Metalworking Traditions of Kammalar and Vishwakarma of Southern India (Virtual Book Reading and Lecture)

Srinivasan, Sharada (2020) Metalworking Traditions of Kammalar and Vishwakarma of Southern India (Virtual Book Reading and Lecture). [Video]

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Abstract: The Kammalar and Vishwakarma of southern India represent ageold artisanal communities who have left behind an indelible imprint in terms of material culture and metals heritage. However, although the artistic legacy of temple sculpture and metal icons, lamps, bells, vessels is generally known, there are lacunae in terms of a finer appreciation of their techno-cultural aspects and trajectories, the living heritage of the knowledge systems and intertwinings with the socio-cultural aspects. The seminal book project completed in 2019 and related lecture of Sept 2020 on the Metalworking traditions of the Kammalar and Vishwakarma sets out to chart the trajectories of important craft traditions in various parts of southern India to explore the intertwinings of culture and technology, maker and material, process and product, art, craft and science, ritual and function, past and present. Chola inscriptions mention the Kammalar, the once powerful artisan communities who were organized in five-fold kinship groupings; akin to the crafts communities of the Viswakarma, who trace their lineage to the mythical Lord Visvakarma, the divine architect of the Hindu pantheon and his five children. Ethnometallurgical studies in and around south Indian temple towns and cultural hubs in Tamil Nadu, Kerala, Karnataka, Andhra Pradesh and Telangan are reported. These range from the metal icons made by Sthapatis at Swamimalai, harking back to the famed medieval Chola bronze legacy to lesser known icon making traditions in Karnataka; from the ritual metalware of temple bells and lamps in Nacharkoil to the distinctive foundries for uralis or vessels in Mannar; and from the vanishing practices of the Kammalar in Kerala of making high-tin beta bronze vessels and cymbals to the exotic metal mirrors of Aranmula, Kerala. Apart from the copper-bronze repertoire, the trajectory of ferrous metalworking communities is also touched upon. These range from the last testimonies of the ‘ukku’ Kammari in Telangana, who made ‘ukku’ or wootz steel, a famed high-grade steel of antiquity that was exported to West Asia to make the fabled Damascus blades, the Karuman Viswakarman blacksmiths of Tiruvannamalai and the intriguing flexible urumi swords of the Kalaripayattu tradition from Kerala. The intangible heritage and distinctive ritual practices of the craftspeople is touched upon; such as of their autonomous temples, mediated by their own priests such as at Nagamangala in Karnataka and the fading songs of the Kammari blacksmiths of Telangana. Two DVDs have also been made with Prof Sharada Srinivasan’s narrations, and one on bronze, bell metal and marginalised high-tin bronze traditions and the other on steel makers and blacksmiths. The overview on the present status of crafts also draws from the past 3 decades of Prof Sharada Srinivasan’s seminal archaeometallurgical and ethnometallurgical researches on metal crafts traditions and metalware.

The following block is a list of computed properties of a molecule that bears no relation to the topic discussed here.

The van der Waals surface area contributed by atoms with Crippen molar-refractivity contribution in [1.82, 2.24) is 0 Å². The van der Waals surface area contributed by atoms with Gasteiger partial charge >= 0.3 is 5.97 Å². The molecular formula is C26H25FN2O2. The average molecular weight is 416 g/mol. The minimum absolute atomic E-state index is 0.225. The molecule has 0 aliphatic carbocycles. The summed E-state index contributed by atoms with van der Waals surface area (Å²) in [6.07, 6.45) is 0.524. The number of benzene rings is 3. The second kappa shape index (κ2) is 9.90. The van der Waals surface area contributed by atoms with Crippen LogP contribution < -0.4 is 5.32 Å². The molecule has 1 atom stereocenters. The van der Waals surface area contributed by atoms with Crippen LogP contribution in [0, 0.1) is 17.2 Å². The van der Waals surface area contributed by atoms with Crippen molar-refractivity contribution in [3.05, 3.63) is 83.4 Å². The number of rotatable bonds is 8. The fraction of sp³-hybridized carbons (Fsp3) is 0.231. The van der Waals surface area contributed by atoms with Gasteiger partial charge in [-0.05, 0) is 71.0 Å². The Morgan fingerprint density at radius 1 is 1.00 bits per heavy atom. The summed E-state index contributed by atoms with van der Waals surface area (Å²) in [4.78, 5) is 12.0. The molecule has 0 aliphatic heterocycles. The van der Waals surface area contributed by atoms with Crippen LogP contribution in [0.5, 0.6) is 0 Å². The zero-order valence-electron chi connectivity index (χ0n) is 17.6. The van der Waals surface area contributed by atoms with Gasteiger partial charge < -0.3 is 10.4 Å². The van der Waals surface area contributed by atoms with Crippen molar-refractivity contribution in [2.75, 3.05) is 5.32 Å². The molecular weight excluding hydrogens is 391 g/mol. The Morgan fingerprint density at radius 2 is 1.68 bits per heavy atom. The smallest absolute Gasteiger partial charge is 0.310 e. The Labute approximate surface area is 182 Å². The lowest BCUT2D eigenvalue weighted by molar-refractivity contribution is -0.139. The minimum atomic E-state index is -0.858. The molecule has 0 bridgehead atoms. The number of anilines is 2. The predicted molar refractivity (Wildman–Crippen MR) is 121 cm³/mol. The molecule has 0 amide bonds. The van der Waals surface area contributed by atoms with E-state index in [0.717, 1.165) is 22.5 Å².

Item Type: Video
Additional Information: This virtual lecture by was delivered on 19th September 2020 for IGNCA, Bangalore
Keywords: Metalcrafts, Vishwakarma, Kammalar, Cholabronzes, swamimalai, thanjavur, aranmula, mannar, wootz
Subjects: Programmes > Heritage Science and Society Programme > Crafts History
School of Humanities > Heritage Studies
Programmes > Heritage Science and Society Programme
Date Deposited: 03 Oct 2022 05:29
Last Modified: 03 Oct 2022 05:29
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